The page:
Many species of ticks need blood meals to grow, develop, and reproduce. During those blood meals, they can transmit diseases to their hosts. Researchers have known for several years that treating ticks with antibiotics to do away with bacteria that live inside them affects blood intake, but it wasn’t clear why. Now, a study published September 14 in Cell Host & Microbe shows that one such bacterial symbiont, Coxiella, influences blood feeding by the Asian longhorned tick (Haemaphysalis longicornis) by contributing to tick tryptophan metabolism, thus regulating serotonin production.
“That microbes . . . influence brain and behavior is really fascinating,” says Carlos Ribeiro, a neuroscientist at Champalimaud Centre for the Unknown in Portugal who did not participate in the study. “We are moving away from the phase where we are just documenting these effects [to] starting to understand mechanisms and how those affect, in a meaningful way, phenotypes,” he adds. He also credits the authors for using a nonmodel organism for their study: “to dissect mechanisms in such a system is not trivial.”
Biologist Jingwen Wang and their team at Fudan University in China initially set out to understand the effects of symbionts on the capacity of ticks to transmit pathogens. The researchers shifted their focus when they treated the ticks with antibiotics to reduce the population of their primary symbiont, Coxiella, and found that the majority of ticks stopped eating. “Since blood feeding makes ticks the competent disease transmitting vector, we changed our interest to understand the influence of symbiont on the regulation of tick appetite,” Wang writes in an email to The Scientist.
The team compared gene expression in untreated ticks and those treated with tetracycline, which depletes Coxiella, and found that loss of the symbiont changes the activity of genes involved in amino acid metabolism. They also determined that the Coxiella genome encodes the proteins needed for a pathway that is not found in animals and results in the production of the molecule chorismate, which can then be used to generate aromatic amino acids, such as tryptophan.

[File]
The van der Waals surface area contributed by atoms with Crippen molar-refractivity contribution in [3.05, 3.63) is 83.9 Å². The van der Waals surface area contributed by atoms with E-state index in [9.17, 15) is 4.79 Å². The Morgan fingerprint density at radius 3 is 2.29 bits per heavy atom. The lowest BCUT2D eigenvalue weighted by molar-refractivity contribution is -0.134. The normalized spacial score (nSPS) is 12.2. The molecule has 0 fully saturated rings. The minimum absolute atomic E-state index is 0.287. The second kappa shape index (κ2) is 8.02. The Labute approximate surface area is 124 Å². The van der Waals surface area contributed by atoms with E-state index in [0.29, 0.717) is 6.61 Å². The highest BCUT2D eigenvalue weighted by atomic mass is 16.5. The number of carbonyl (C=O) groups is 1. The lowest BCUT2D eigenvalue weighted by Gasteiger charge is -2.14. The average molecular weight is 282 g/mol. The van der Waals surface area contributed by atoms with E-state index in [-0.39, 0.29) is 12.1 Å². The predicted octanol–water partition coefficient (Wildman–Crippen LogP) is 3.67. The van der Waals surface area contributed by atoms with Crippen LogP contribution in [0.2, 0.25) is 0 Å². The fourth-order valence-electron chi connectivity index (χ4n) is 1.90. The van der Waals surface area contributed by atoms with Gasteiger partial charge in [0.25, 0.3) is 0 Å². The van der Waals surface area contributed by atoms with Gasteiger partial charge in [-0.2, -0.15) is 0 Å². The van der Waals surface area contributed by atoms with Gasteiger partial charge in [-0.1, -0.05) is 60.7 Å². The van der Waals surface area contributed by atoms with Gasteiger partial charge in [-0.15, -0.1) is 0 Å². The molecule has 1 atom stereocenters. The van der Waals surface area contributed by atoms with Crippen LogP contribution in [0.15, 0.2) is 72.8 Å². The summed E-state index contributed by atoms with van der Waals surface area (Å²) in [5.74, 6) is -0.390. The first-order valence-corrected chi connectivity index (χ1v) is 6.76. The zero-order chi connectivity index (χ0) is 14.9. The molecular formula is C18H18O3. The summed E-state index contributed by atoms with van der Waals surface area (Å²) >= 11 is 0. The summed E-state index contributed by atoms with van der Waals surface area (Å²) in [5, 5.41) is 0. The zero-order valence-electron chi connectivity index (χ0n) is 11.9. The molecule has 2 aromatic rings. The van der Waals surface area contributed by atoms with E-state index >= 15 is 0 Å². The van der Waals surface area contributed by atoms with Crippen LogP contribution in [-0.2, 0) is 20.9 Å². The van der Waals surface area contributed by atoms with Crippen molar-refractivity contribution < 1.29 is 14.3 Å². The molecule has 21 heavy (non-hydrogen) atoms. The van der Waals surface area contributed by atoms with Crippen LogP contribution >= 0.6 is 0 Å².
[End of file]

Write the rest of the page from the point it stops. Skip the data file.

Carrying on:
The researchers hypothesized that disruptions to tryptophan synthesis might also affect the hormone serotonin (also known as 5-HT), which is made from tryptophan, and indeed found that ticks treated with tetracycline had lower levels of serotonin. They also showed that disrupting serotonin production and signaling in ticks with normal symbiont populations caused a dip in blood intake. Conversely, tetracycline-treated ticks supplemented with chorismate, tryptophan, or serotonin fed normally again.
That microbes . . . influence brain and behavior is really fascinating.—Carlos Ribeiro, Champalimaud Centre for the Unknown
Coxiella mainly resides in the ticks’ excretory organs and ovaries, but the team found that antibiotic treatment didn’t influence serotonin levels in those tissues. Instead, the drug reduced serotonin levels in the tick midgut and synganglion, a bundle of nerves found near the esophagus. The researchers determined that the symbiont regulates serotonin biosynthesis remotely by secreting chorismate into the tick circulatory system.
From previous work, “we know that symbionts are important during high metabolic activity, which includes feeding and egg production,” says Yuval Gottlieb-Dror, an entomologist at the Hebrew University of Jerusalem who did not participate in the new study. “From the paper we understand part of the mechanism: the symbiont is producing a metabolite that affects the biosynthesis of host 5-HT,” she adds, “but we don't know the exact process.”
“Serotonin is actually produced by the tick, not just through the symbionts, because when the symbiont is eliminated, you still see 5-HT,” just at lower levels, Gottlieb-Dror adds, “so the question is, what is the actual mechanism that makes the symbiont necessary?” Plus, some tick species don’t have a specific symbiont, she adds, “so how are they managing to overcome this symbiont precursor production of serotonin and therefore feed on blood?”
Another open question, according to evolutionary biologist Rahul Raghavan of the University of Texas at San Antonio who was not involved in the work, is, “if the bacteria is affecting the amount of blood being taken in by the tick, how is that affecting the tick’s fitness and its ability to reproduce [and], from a pathogenicity point of view, how is that affecting bacterial transmission?”
Prior work has shown that if a symbiotic bacterium provides some kind of function that is critical to the host insect, the bacterium is then maintained in a dedicated cell type or tissue. “The host makes sure that the bacterium is not lost because if it’s lost, then the host cannot survive,” Raghavan says, “but ticks seem to lack similar structures.” And compared to insects that typically form long-term relationships with beneficial endosymbionts, most tick-endosymbiont relationships appear to be short-lived in terms of evolutionary time, he adds. “The question is, if it is so important for their blood feeding, then why is . . . Coxiella not permanently associated with ticks?”